Monday, July 12, 2010
During the 1930s Joan Blondell with her huge blue eyes, blond hair and wise cracking personality, soon became a crowd favorite. She performed in more Warners films than any other actress, and called herself the "Warner's workhorse." The popularity of her films made a great contribution to the studio.
Blondell was paired with James Cagney in such films as Sinners' Holiday (1930) – the film version of Penny Arcade – and The Public Enemy (1931), and was one half of a gold-digging duo with Glenda Farrell in nine films. During the Great Depression, Blondell was one of the highest paid actress in the United States. Her performance of "Remember My Forgotten Man" in the Busby Berkeley production of Gold Diggers of 1933, in which she co-starred with Dick Powell and Ginger Rogers, became an anthem for the frustrations of the unemployed.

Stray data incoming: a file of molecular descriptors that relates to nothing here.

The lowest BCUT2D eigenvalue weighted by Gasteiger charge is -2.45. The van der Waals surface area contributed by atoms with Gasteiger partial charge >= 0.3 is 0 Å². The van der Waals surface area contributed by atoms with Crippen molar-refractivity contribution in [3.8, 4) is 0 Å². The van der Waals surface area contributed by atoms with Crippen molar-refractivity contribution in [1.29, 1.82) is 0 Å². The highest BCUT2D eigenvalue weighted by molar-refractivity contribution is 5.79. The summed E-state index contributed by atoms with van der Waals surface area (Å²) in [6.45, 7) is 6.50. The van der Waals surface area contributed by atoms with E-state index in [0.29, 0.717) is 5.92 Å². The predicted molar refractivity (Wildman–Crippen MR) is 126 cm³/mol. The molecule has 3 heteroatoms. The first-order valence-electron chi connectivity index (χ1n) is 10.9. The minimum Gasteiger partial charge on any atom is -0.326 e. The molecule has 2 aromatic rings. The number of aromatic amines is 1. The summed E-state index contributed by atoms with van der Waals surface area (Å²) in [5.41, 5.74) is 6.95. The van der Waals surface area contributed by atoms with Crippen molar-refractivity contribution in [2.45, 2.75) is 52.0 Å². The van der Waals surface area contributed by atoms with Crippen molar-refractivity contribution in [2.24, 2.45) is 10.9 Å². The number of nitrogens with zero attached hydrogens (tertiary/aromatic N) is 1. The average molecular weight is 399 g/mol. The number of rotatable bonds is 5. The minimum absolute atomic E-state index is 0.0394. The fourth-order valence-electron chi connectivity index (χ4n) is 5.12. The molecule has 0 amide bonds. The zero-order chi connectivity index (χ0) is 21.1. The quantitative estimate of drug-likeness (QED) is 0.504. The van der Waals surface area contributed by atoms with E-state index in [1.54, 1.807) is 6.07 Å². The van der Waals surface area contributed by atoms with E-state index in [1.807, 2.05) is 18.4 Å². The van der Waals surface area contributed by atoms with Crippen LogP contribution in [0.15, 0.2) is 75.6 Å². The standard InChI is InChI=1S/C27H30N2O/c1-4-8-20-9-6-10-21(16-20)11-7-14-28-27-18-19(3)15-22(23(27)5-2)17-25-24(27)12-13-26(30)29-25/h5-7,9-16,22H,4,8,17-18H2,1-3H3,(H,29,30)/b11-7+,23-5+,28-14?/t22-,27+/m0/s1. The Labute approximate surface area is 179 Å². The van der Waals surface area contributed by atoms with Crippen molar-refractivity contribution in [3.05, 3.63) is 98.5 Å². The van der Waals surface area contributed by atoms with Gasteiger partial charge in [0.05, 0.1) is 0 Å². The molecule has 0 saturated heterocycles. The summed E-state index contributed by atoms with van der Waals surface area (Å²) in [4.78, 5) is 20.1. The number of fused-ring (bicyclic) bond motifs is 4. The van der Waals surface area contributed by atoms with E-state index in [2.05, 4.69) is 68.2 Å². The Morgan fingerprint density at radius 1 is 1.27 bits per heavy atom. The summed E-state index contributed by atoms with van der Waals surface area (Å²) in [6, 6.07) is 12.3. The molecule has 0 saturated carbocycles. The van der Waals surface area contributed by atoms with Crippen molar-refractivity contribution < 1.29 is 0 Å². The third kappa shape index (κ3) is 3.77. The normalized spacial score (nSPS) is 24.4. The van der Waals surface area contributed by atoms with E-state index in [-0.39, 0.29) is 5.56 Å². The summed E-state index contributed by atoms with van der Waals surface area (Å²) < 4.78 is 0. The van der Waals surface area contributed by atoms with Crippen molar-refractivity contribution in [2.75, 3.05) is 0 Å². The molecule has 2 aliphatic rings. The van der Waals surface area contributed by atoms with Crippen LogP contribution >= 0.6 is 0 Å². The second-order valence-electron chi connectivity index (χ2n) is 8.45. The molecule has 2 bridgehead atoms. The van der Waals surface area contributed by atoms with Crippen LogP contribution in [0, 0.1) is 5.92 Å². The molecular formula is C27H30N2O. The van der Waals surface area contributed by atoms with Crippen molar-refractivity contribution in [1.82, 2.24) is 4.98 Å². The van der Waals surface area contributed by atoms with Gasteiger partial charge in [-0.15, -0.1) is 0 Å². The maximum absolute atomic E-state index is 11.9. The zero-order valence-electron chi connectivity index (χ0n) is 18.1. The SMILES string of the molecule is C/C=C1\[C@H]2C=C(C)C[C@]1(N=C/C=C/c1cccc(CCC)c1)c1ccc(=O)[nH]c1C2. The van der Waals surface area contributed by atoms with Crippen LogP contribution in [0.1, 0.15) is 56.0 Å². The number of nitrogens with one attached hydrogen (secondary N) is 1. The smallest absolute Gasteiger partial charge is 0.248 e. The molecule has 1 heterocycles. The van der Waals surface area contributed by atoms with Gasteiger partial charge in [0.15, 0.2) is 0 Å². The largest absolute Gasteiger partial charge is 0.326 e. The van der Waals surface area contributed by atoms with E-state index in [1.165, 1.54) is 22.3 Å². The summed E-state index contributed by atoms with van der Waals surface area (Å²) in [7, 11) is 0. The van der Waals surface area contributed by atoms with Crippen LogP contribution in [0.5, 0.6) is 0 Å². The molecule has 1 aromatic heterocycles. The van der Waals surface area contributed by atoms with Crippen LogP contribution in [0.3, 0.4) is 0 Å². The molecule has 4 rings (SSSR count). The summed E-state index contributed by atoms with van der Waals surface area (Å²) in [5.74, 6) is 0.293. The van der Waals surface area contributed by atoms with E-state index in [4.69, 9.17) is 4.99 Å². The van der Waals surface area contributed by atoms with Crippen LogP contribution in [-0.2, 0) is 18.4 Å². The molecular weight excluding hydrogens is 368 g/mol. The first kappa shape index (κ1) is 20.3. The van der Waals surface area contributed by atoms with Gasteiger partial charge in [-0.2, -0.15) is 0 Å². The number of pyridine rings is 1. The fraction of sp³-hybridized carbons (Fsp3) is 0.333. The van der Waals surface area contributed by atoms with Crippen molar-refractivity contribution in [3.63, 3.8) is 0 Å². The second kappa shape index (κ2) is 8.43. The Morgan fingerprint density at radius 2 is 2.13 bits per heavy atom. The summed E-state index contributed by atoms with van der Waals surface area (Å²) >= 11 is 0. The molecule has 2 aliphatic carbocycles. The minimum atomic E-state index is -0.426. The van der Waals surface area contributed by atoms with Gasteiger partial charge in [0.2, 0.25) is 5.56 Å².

(Even though she was cast in many of the classic Warners musicals, she was not a singer, and in the Forgotten Man number, she mostly talked and acted her way through the song.) In 1937, she performed opposite Errol Flynn in The Perfect Specimen.
By the end of the decade, she had made nearly fifty films, leaving Warners in 1939.